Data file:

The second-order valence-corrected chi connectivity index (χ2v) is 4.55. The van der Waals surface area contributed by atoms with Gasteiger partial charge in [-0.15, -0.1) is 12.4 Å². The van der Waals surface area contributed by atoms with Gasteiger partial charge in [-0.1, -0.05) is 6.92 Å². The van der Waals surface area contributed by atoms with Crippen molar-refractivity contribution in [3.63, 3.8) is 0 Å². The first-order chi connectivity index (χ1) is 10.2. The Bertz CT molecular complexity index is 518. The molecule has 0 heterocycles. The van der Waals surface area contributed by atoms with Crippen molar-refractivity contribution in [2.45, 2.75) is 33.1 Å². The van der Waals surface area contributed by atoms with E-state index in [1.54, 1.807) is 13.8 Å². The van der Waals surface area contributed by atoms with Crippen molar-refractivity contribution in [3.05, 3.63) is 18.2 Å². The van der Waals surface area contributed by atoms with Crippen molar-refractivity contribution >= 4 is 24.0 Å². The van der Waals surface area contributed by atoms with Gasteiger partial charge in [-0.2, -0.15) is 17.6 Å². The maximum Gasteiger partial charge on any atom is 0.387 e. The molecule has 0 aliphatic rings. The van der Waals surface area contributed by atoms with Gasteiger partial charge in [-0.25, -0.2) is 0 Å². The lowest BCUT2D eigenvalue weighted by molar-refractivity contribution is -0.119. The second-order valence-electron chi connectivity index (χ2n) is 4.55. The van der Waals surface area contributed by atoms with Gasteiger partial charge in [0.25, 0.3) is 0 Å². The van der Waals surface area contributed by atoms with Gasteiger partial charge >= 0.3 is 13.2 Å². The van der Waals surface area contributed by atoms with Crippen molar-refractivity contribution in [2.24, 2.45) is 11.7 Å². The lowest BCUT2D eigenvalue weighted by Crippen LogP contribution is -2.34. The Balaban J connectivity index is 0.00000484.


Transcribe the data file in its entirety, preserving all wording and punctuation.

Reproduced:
The second-order valence-corrected chi connectivity index (χ2v) is 4.55. The van der Waals surface area contributed by atoms with Gasteiger partial charge in [-0.15, -0.1) is 12.4 Å². The van der Waals surface area contributed by atoms with Gasteiger partial charge in [-0.1, -0.05) is 6.92 Å². The van der Waals surface area contributed by atoms with Crippen molar-refractivity contribution in [3.63, 3.8) is 0 Å². The first-order chi connectivity index (χ1) is 10.2. The Bertz CT molecular complexity index is 518. The molecule has 0 heterocycles. The van der Waals surface area contributed by atoms with Crippen molar-refractivity contribution in [2.45, 2.75) is 33.1 Å². The van der Waals surface area contributed by atoms with E-state index in [1.54, 1.807) is 13.8 Å². The van der Waals surface area contributed by atoms with Crippen molar-refractivity contribution in [3.05, 3.63) is 18.2 Å². The van der Waals surface area contributed by atoms with Crippen molar-refractivity contribution >= 4 is 24.0 Å². The van der Waals surface area contributed by atoms with Gasteiger partial charge in [-0.2, -0.15) is 17.6 Å². The maximum Gasteiger partial charge on any atom is 0.387 e. The molecule has 0 aliphatic rings. The van der Waals surface area contributed by atoms with Gasteiger partial charge in [-0.25, -0.2) is 0 Å². The lowest BCUT2D eigenvalue weighted by molar-refractivity contribution is -0.119. The second-order valence-electron chi connectivity index (χ2n) is 4.55. The van der Waals surface area contributed by atoms with Gasteiger partial charge in [0.25, 0.3) is 0 Å². The van der Waals surface area contributed by atoms with Gasteiger partial charge >= 0.3 is 13.2 Å². The van der Waals surface area contributed by atoms with Crippen molar-refractivity contribution in [2.24, 2.45) is 11.7 Å². The lowest BCUT2D eigenvalue weighted by Crippen LogP contribution is -2.34. The Balaban J connectivity index is 0.00000484.